It’s Time For Hip-Hop To Finally Get Its Own Hall Of Fame

Contributing Writer
04.28.17 5 Comments

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To celebrate the airing of the Rock And Roll Hall Of Fame induction this Saturday, 4/29, we’re running a series of essays and feature analyzing and highlighting the implications of who was inducted in 2017.

Imagine a place that houses DJ Kool Herc’s turntables, Rakim’s microphone, Flavor Flav’s clock, Tupac’s bandana, Biggie Small’s Versace shirt, Jay Z’s Yankee fitted and so many more iconic hip-hop artifacts. This place could honor the latest and greatest acts in the genre each year, as well as pay homage to those from past eras and serve as a monument meant to celebrate the little genre that could, that eventually became a worldwide phenomenon and pop chart mainstay. Imagine that instead of waiting for enshrinement into the Rock and Roll hall of fame, rappers, DJs, producers and everybody else contributing to the culture could be enshrined into the Hip-Hop Hall Of Fame.

It’s time to make this a reality.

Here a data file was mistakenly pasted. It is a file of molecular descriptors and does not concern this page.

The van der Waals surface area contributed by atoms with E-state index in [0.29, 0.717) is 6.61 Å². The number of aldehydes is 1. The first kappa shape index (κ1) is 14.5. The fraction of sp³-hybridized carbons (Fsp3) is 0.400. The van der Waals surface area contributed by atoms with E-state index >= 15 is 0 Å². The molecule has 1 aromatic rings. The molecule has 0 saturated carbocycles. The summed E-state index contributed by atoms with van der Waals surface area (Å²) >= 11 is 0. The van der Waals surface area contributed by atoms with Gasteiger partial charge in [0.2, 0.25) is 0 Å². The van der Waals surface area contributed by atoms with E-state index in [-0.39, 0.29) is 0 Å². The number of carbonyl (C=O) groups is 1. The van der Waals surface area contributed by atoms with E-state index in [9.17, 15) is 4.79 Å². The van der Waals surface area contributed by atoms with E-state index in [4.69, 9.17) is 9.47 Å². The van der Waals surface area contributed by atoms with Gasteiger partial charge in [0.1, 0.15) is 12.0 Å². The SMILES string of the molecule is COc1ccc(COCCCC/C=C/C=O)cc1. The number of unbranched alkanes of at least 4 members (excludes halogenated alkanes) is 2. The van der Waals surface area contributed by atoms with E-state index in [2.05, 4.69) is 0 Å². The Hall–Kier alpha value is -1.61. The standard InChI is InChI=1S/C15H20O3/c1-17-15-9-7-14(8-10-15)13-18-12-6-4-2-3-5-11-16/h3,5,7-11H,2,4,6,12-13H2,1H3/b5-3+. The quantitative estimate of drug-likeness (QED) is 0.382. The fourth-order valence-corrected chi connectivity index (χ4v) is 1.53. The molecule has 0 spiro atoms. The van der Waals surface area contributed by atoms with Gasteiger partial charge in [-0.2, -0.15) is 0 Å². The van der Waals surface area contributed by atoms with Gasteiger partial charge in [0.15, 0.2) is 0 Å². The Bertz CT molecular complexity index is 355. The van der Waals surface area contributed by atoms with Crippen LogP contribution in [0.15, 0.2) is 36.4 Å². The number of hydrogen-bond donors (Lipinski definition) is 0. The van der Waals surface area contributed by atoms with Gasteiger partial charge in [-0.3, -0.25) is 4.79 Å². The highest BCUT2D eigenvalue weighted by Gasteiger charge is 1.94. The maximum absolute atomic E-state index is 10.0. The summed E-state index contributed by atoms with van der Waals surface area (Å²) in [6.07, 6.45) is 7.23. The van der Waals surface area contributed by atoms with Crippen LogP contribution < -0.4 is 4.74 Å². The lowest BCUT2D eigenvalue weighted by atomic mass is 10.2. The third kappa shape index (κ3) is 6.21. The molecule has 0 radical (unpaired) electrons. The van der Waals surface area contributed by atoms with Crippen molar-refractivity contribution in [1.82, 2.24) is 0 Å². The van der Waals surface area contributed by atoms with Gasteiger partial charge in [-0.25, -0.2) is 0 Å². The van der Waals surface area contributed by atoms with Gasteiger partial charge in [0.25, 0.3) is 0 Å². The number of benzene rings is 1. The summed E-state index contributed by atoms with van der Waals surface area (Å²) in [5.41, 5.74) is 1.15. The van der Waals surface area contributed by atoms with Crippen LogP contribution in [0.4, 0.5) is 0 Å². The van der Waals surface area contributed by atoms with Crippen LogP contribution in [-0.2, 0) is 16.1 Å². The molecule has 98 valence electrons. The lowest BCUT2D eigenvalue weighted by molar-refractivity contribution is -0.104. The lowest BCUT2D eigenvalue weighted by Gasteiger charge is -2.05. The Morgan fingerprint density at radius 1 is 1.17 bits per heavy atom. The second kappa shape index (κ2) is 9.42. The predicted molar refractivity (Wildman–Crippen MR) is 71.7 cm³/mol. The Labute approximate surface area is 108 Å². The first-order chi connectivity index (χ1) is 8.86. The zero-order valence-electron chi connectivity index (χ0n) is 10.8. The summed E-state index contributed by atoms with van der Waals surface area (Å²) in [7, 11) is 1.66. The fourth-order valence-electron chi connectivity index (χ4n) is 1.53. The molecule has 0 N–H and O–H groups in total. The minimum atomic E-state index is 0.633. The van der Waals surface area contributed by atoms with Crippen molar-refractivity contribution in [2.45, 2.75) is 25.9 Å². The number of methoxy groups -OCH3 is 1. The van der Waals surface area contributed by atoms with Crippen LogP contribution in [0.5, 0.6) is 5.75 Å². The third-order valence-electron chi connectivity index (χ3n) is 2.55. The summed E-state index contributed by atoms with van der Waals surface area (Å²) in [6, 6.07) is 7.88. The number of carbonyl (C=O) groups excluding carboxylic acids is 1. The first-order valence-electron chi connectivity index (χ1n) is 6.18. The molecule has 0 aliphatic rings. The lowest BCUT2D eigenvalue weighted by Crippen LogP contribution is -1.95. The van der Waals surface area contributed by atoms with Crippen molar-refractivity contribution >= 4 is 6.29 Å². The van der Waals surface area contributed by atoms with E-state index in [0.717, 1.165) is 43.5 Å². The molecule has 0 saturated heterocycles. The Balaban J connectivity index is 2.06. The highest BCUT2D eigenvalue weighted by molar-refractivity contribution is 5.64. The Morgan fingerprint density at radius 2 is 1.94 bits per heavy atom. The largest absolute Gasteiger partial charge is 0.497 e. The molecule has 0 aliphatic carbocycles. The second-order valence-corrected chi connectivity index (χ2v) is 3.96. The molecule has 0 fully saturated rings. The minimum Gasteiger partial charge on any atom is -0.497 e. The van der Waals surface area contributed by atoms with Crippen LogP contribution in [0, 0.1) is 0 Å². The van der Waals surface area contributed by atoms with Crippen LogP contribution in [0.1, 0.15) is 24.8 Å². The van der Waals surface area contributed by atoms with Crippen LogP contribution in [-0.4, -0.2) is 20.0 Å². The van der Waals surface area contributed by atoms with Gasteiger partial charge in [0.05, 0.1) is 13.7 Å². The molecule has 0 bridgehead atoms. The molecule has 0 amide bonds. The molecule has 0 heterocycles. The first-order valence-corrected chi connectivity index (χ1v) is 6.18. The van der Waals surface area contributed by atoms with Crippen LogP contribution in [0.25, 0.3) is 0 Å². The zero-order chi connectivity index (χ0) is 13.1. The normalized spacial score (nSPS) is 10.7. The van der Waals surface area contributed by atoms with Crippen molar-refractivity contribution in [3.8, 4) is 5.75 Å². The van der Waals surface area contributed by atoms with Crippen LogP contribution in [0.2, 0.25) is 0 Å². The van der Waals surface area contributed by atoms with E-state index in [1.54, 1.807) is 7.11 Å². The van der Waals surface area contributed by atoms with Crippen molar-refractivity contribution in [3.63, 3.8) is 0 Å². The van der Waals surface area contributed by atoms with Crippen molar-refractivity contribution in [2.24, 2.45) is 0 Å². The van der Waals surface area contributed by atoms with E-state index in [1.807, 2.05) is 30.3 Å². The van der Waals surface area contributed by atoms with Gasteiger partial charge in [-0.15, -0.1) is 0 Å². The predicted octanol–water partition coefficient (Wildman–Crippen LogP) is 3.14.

With Tupac Shakur’s induction into the Rock Hall of Fame this year, he becomes just the sixth rapper to be recognized, and the first solo rap performer following Run-D.M.C., Grandmaster Flash & the Furious Five, the Beastie Boys, Public Enemy and N.W.A. — not that he needed their approval to be considered a rockstar. The Hall’s eligibility rules require 25 years since a performer’s debut album before they are eligible for enshrinement, and Pac’s induction is just the beginning of what should be a plentiful decade for rappers and the Hall. Biggie, Nas, Jay Z, DMX, Snoop Dogg, Dr. Dre, the Wu-Tang Clan and many more made their debuts during the so-called Golden Era or hip-hop in the mid 1990s, and their eligibility should open the floodgates for hopeful inductees.

That flood of artists reaching eligibility signals the perfect time for a Hip-Hop Hall of Fame, and the still relatively new genre has been around long enough to fill its own physical hall that could serve as a museum for the genre. Born in the ’70s, hip-hop was thought to be a passing fad, even when it began to cross over in the late ’80s and early ’90s. Much like the performers within the genre, hip-hop persisted, and despite protests and political pressure it continued to increase its relevance world-wide.

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